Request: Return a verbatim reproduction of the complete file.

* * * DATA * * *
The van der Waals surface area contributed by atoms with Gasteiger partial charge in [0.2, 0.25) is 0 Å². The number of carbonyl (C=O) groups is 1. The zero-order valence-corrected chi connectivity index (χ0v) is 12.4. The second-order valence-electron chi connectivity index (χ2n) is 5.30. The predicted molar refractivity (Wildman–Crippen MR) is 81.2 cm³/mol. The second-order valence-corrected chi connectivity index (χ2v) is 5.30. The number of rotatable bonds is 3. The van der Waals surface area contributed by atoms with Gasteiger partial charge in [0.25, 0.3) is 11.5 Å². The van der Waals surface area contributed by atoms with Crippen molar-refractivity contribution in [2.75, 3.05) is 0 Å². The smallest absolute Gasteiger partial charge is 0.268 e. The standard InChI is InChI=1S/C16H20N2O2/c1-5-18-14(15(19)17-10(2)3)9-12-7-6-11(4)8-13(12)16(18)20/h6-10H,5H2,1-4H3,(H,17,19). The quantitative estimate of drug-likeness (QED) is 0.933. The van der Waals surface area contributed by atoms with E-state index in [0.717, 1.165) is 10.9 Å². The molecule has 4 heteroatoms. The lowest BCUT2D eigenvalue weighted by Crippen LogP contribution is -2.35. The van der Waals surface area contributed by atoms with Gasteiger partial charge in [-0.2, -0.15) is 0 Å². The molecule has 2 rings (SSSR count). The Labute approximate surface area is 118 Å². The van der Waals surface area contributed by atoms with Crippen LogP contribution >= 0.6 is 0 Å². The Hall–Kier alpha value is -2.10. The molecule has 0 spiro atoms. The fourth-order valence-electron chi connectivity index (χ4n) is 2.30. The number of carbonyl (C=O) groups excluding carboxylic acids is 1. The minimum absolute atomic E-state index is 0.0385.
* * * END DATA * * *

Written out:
The van der Waals surface area contributed by atoms with Gasteiger partial charge in [0.2, 0.25) is 0 Å². The number of carbonyl (C=O) groups is 1. The zero-order valence-corrected chi connectivity index (χ0v) is 12.4. The second-order valence-electron chi connectivity index (χ2n) is 5.30. The predicted molar refractivity (Wildman–Crippen MR) is 81.2 cm³/mol. The second-order valence-corrected chi connectivity index (χ2v) is 5.30. The number of rotatable bonds is 3. The van der Waals surface area contributed by atoms with Gasteiger partial charge in [0.25, 0.3) is 11.5 Å². The van der Waals surface area contributed by atoms with Crippen molar-refractivity contribution in [2.75, 3.05) is 0 Å². The smallest absolute Gasteiger partial charge is 0.268 e. The standard InChI is InChI=1S/C16H20N2O2/c1-5-18-14(15(19)17-10(2)3)9-12-7-6-11(4)8-13(12)16(18)20/h6-10H,5H2,1-4H3,(H,17,19). The quantitative estimate of drug-likeness (QED) is 0.933. The van der Waals surface area contributed by atoms with E-state index in [0.717, 1.165) is 10.9 Å². The molecule has 4 heteroatoms. The lowest BCUT2D eigenvalue weighted by Crippen LogP contribution is -2.35. The van der Waals surface area contributed by atoms with Gasteiger partial charge in [-0.2, -0.15) is 0 Å². The molecule has 2 rings (SSSR count). The Labute approximate surface area is 118 Å². The van der Waals surface area contributed by atoms with Crippen LogP contribution >= 0.6 is 0 Å². The Hall–Kier alpha value is -2.10. The molecule has 0 spiro atoms. The fourth-order valence-electron chi connectivity index (χ4n) is 2.30. The number of carbonyl (C=O) groups excluding carboxylic acids is 1. The minimum absolute atomic E-state index is 0.0385.